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Louisiana Denied Immediate Addition of New Majority-Black House District as Judges Reject Proposal

Louisiana won't immediately get a new majority-Black House district after judges reject it (Credits: KADN)

A panel of three federal judges rejected a new congressional map for Louisiana, which would have created a second majority-Black House district.

The ruling, with a 2-1 vote, prohibits the use of the map drawn up by the Legislature in January, after a previous map from 2022 was blocked. The rejected map maintained a single majority-Black district and five mostly white districts, despite the state’s population being about one-third Black.

State Attorney General Liz Murrill expressed intentions to seek Supreme Court review of the ruling, citing the difficulties of redistricting litigation and the need for federal judges to draw maps.

Louisiana Supreme Court (Credits: Louisiana Illuminator)

The rejected map had been supported by Governor Jeff Landry and Murrill after a previous federal judge threw out a map with only one majority-Black district.

The National Democratic Redistricting Committee, led by former Attorney General Eric Holder, suggested that backers of the new map might seek an emergency order from the Supreme Court to maintain the new map during the appeals process.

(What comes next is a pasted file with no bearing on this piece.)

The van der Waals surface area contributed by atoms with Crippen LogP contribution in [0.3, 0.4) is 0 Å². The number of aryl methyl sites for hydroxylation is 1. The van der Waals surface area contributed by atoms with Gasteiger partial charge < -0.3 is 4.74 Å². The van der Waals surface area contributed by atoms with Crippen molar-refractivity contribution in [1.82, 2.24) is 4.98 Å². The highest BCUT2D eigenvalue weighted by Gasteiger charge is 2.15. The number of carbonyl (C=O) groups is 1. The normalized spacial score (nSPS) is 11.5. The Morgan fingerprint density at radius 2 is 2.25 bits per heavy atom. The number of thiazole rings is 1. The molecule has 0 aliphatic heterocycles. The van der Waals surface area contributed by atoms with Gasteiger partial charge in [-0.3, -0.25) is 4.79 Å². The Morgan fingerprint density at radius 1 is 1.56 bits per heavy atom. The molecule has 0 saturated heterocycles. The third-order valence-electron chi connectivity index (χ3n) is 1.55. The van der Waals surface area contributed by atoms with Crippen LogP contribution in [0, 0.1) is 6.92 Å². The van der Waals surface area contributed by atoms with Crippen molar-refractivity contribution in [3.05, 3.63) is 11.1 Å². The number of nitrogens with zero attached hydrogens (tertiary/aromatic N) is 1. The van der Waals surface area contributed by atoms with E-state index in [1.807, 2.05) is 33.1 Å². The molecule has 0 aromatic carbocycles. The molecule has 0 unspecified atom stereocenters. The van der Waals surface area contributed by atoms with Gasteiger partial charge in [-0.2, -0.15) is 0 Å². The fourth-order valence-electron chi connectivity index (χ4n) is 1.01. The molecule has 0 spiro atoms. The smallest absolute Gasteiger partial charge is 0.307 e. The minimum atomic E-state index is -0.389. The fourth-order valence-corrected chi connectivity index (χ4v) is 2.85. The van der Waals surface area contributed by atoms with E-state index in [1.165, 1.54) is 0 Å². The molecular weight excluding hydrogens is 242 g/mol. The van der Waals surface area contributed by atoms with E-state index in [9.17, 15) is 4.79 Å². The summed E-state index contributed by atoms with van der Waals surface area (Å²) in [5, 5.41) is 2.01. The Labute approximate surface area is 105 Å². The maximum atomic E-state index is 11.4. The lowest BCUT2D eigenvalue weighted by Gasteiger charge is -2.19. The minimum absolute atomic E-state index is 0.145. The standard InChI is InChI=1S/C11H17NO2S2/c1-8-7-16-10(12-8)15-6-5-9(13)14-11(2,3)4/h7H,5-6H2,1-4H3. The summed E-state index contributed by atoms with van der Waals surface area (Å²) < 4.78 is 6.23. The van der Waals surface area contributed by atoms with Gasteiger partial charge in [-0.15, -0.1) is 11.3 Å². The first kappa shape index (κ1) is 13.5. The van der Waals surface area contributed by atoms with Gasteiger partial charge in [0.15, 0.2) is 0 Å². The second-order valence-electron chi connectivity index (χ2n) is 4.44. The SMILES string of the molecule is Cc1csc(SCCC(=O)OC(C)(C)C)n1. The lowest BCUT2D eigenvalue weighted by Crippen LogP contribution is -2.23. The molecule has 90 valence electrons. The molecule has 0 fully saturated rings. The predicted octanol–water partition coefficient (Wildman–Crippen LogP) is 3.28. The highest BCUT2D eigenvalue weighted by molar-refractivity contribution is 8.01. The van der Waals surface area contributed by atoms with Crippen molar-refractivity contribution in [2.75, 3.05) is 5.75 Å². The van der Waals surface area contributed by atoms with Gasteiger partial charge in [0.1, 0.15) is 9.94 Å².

The ruling found that the new map violated the Equal Protection Clause of the 14th Amendment because race was the primary factor in its creation, although one judge dissented, emphasizing the political motivations involved.

The decision leaves uncertainty about the district boundaries for the upcoming November elections. Another federal judge, Shelly Dick, had previously ruled that the state likely violated the federal Voting Rights Act with its map, but that case was dismissed after the new maps were passed.

The rejected map faced criticism for its design of a mostly Black district stretching across the state, linking disparate Black populations.

Hearing of lawsuit over Louisiana’s congressional map (Credits: KSLA)

The ruling complicates the electoral landscape for incumbents like Rep. Garret Graves, whose district was remarkably altered by the new map, and potential candidates like state Sen. Cleo Fields, who had declared an intention to run in the new district.

Rep. Troy Carter, the state’s only Democrat and only Black member of the current congressional delegation, criticized the ruling, while supporters of the new map argued that politics, not race, were the primary driving force behind its creation.

The legal battle over redistricting in Louisiana has been ongoing, with a previous map vetoed by then-Governor John Bel Edwards and later overridden by the Legislature. The rejection of the latest map adds another layer of complexity to this process, highlighting the challenges of balancing political and demographic considerations in redistricting.

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